I want to make good on my promise from May 6th to share more information from the Hybrid Workshop we hosted this term. Specifically, the topic of content mapping, or “backward course design” is one that at best, may completely revolutionize your course, and at worst, may validate what you’re already doing well.

Think of the components of your course like wheels on a car. If they’re not all pointing in the same direction, the car, like your course, will shake wildly and the passengers (your students) will wonder what on earth is going on. Similarly, if we don’t align our learning activities with our learning outcomes, students will question the purpose of the assignments and you may end up wasting valuable time assessing something that isn’t important to the course.

To avoid this misalignment and keep your course tracking, use this template, which guides you to: Continue reading

Last week I wrote about some of the online resources that students sometimes use to cheat or otherwise “assist” themselves in university classes, without your permission. I heard from a few of you who lamented, along with me, that these resources even exist. Our best course of action as educators is to use “cheat proof” best practices in the design of our courses and assignments to keep our students accountable.

Here are 10 tips to get you started:

  1. It starts with your syllabus. Including the Student Conduct Expectations link is required, but consider taking it a step further. Spell out what is allowed and not allowed in your class, and discuss this on DAY 1. Some of our faculty include statements such as: “Use of online resources or prior students’ work that provide answers to homework or exam questions is cheating and will result in an F in the course.” Can’t get much clearer than that. Continue reading

I spent most of Friday at an Academic Integrity Symposium in Corvallis and what I learned was eye-opening, if not depressing. I posted about this topic once already but the number of academic misconduct cases I’m seeing is definitely on the rise and I learned a little bit about why that might be. I also learned about (more) strategies that we as instructors can use to discourage or prevent cheating and plagiarism in our classes. This is a big topic, so I will break this up into two posts.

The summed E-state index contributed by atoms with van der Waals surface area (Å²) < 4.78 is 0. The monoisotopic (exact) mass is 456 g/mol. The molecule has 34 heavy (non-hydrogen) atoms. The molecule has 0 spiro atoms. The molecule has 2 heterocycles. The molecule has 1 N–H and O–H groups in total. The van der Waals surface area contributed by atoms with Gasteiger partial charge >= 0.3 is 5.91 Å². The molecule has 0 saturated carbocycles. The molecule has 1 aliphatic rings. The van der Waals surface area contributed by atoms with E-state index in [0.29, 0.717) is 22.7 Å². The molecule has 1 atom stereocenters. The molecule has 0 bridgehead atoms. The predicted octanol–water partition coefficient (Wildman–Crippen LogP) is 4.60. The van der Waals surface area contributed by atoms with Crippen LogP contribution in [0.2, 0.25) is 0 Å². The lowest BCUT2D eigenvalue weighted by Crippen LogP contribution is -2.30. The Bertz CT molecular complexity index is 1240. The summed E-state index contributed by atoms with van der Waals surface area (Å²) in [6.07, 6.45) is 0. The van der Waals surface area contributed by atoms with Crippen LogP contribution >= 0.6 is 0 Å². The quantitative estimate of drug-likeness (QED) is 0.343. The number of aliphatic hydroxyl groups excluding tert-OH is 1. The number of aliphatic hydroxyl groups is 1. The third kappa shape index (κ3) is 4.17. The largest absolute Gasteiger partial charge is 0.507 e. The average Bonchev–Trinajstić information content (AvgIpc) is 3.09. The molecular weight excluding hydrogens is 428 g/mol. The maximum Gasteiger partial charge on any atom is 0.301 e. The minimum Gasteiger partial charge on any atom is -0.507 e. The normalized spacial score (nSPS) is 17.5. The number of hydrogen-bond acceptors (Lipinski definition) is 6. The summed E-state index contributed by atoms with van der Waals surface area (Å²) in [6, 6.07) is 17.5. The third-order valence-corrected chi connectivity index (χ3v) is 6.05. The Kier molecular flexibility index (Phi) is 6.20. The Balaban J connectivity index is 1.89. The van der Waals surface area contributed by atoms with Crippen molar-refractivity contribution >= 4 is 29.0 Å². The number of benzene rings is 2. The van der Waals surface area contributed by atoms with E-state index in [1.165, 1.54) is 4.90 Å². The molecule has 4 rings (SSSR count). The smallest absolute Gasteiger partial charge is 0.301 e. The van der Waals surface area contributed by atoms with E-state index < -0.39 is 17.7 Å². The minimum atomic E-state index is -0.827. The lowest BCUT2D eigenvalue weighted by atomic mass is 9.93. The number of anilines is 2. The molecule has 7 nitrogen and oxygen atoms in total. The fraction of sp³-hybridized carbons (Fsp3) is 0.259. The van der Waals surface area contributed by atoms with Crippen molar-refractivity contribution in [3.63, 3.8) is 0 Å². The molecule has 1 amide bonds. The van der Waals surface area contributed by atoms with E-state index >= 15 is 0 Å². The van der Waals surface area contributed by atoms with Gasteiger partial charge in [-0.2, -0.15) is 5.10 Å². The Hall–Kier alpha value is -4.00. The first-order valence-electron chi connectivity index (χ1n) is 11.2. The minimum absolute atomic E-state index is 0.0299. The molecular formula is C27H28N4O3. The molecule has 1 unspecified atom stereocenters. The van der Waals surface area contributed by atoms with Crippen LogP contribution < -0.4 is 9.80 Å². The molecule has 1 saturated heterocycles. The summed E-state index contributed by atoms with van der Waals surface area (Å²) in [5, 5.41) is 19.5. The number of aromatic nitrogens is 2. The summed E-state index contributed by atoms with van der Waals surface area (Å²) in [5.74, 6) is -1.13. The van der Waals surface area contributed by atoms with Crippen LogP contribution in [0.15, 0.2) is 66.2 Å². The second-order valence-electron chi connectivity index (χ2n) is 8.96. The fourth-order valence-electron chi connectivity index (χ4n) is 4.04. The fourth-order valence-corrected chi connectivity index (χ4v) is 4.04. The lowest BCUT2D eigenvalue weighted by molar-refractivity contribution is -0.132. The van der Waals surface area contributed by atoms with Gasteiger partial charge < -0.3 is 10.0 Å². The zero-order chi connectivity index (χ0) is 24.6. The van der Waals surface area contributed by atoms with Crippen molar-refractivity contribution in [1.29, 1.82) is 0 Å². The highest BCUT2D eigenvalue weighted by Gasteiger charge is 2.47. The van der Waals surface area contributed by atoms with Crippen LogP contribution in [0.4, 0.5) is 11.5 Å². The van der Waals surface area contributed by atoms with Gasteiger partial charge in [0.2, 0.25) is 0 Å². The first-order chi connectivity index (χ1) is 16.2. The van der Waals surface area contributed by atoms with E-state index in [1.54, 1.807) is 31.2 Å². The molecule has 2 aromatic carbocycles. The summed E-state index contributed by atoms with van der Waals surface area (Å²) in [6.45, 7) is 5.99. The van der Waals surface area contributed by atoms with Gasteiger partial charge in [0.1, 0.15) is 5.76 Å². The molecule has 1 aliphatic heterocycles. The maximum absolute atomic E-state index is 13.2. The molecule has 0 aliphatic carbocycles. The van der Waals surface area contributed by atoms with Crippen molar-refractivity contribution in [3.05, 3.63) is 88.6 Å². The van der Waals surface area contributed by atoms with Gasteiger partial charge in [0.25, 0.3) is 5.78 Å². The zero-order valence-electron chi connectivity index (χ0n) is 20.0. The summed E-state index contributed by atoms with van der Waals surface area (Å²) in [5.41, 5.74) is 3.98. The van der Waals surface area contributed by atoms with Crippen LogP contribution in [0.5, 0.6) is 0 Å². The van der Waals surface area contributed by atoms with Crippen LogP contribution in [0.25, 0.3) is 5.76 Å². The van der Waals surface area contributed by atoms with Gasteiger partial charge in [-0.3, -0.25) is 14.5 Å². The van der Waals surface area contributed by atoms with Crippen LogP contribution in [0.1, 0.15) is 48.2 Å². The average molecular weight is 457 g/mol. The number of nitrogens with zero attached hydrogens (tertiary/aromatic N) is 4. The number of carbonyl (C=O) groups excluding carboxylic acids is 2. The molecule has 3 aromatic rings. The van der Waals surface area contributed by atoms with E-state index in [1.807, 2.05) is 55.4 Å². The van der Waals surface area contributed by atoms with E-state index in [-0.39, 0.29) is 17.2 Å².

There is no question that this generation of students has grown up in a culture where they have witnessed powerful, influential people “cheat” with little to no consequence. There are many companies who market opportunities to cheat directly to students, not to mention the fact that this generation of students has ALWAYS used the internet to “find” an answer to a question…just ask Google. In some countries, it is perfectly acceptable to not cite your online sources, because you are the one who “did the research” to locate them. It’s no wonder that America’s universities are experiencing erosion in academic conduct.

Here are some online cheating resources that I’m sure our students know about, and we should to: Continue reading

For those of you who missed the Hybrid Workshop on Friday with Cub Kahn, all is not lost. I’m going to talk about some of the most important topics that we covered over the next few weeks. The workshop was as much about hybrid course design as it was about GOOD course design, which means whether we teach in a hybrid format or not, we can all learn something. For the workshop notes with links to many of the handouts we used in the class, click here! I can answer questions or chat over a cup of coffee with anyone who is interested.

One of the topics that came up is how to make the most of ONLINE DISCUSSIONS. Canvas has an excellent interface for online discussions and they’re really easy to set up. So why would you want to include online discussions in your face-to-face class? Because they’re powerful! You will find that students engage with each other in ways they don’t in class. The quiet students will burst forth with the most insightful posts and comments, and in my experience, students are very encouraging towards each other. Our students are very used to this type of digital communication. We may not be, but it’s very natural to them so don’t be afraid to give it a try.
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